A differently imagined margin: Initial Teacher Training and Black and Minority Ethnic groups in the Lifelong Learning Sector in the north of England

Abstract

We look at how marginal education spaces are differently imagined and (re)produced. We trace aspects of learners’ journeys and the different pathways into Initial Teacher Training (ITT) made available through a university and an Adult Education-based networking organisation in the Lifelong Learning Sector (LLS) in England. We focus on urban localities and the venues used to offer and run PTLLS courses aimed at attracting Black and Minority Ethnic (BME) recruits to teaching careers. We compare the profiles of these trainee groups and the effect of the different approaches taken by these organisations. We look at organisational and spatial aspects of training ‘offers’ and provision, the impacts of this on the recruitment of learners and how teaching careers are differently imagined within this marginal space. We conclude with suggestions for altering the discourse used to review and plan the recruitment of BME teacher trainees.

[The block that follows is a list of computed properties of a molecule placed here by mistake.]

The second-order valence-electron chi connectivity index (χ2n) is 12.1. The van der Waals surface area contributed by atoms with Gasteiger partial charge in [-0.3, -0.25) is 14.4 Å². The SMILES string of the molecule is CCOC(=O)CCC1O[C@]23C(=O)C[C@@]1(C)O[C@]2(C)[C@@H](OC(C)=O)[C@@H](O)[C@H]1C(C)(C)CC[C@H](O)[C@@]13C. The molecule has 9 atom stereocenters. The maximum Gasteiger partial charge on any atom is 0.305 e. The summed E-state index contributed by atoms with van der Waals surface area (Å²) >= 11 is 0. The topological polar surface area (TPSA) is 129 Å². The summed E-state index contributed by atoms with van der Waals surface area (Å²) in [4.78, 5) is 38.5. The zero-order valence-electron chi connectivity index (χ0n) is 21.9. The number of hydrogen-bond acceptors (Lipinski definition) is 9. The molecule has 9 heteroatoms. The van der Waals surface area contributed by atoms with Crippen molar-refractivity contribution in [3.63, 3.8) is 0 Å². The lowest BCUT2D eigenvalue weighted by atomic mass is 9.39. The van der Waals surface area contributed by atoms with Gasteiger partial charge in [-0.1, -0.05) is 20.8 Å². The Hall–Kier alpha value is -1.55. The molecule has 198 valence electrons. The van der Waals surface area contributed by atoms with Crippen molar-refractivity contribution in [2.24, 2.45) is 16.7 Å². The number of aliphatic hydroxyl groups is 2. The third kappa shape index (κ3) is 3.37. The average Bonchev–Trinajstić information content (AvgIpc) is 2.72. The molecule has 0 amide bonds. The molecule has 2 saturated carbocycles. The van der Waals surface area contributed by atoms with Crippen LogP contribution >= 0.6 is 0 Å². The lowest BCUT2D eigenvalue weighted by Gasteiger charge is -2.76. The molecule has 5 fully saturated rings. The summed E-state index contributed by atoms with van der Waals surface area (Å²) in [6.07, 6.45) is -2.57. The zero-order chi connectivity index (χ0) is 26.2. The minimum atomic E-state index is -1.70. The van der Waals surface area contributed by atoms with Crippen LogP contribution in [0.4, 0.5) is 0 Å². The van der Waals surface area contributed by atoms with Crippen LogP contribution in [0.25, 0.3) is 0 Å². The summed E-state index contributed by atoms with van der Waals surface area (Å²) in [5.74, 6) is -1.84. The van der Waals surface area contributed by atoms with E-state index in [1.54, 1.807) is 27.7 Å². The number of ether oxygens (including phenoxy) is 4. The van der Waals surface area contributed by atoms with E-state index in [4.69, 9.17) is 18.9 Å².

How to Cite

Rennie S. & Walker B., (2011) “A differently imagined margin: Initial Teacher Training and Black and Minority Ethnic groups in the Lifelong Learning Sector in the north of England”, Teaching in Lifelong Learning 3(2). doi: https://doi.org/10.5920/till.2011.3228

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Sandra Rennie
Bob Walker

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This article has been peer reviewed.

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